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Title: Motion comic poetics : a study in the relations between digital animation and the comic book
Author: Smith, Craig James
Awarding Body: Queen's University Belfast
Current Institution: Queen's University Belfast
Date of Award: 2013
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This thesis examines the recent emergence of the motion comic as part of a growing relationship between animation and the appropriation of existing comic book artwork and narratives. It analyses the influences that have led to the popularity of the motion comic, and how it, in turn, has played a role in creative interactions between comic book and moving image over the past decade. In constructing a viable framework of enquiry, therefore, the thesis is structured around the following core research questions; How do we critically evaluate the motion comic as an art form and cultural artefact? What factors have influenced its emergence and popularity, and are these factors technological , or cultural, or' both? What has been their effect on contemporary screen narratives more generally? The research also considers forms of adaptation practice, and draws on original interviews with motion comic animators and directors, as well as engaging with contemporary adaptation theory, emphasising new modes of hybridity in the relations between animation and comic books, and assessing the technological opportunities that digital devices and distribution now present. To date, Film Studies, and its cognate disciplinary fields, has not developed a critical practice capable of interpreting and evaluating the origins, aesthetics, production techniques, and audiences relevant to this emerging field. This thesis presents a case for a comprehensive appraisal of the motion comic within contemporary screen and moving image culture, and argues for its significance as an important catalyst for innovation.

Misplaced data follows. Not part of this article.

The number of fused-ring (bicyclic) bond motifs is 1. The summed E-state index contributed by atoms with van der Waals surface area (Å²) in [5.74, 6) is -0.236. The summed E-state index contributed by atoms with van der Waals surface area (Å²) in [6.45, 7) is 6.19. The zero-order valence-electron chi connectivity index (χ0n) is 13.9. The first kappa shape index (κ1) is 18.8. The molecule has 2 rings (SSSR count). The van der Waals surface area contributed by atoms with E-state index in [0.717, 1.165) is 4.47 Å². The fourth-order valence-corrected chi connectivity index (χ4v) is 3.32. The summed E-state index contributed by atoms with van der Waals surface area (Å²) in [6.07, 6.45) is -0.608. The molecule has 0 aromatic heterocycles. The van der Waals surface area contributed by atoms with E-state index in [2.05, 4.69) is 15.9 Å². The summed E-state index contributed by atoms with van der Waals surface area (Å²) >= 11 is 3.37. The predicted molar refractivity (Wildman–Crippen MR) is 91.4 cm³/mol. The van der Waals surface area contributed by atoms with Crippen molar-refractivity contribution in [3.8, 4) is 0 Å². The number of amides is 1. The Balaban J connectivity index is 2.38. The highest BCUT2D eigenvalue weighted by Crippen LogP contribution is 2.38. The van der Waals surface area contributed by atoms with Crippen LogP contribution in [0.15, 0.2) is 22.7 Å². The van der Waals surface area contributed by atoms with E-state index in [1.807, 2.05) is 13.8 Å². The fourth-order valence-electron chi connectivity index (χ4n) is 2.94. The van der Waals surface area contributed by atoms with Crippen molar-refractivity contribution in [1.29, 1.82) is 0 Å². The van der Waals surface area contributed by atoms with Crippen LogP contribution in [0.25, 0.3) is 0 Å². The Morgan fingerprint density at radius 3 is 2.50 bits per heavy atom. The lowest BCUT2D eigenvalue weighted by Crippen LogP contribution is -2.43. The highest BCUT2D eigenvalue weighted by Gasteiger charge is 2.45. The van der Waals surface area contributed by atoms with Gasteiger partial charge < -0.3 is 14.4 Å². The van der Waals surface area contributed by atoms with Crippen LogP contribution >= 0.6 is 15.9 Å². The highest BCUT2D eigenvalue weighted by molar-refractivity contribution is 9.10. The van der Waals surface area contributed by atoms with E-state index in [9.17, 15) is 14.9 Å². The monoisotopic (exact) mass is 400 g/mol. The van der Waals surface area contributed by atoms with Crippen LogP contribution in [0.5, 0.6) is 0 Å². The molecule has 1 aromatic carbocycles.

Supervisor: Not available Sponsor: Not available
Qualification Name: Thesis (Ph.D.) Qualification Level: Doctoral
EThOS ID:  DOI: Not available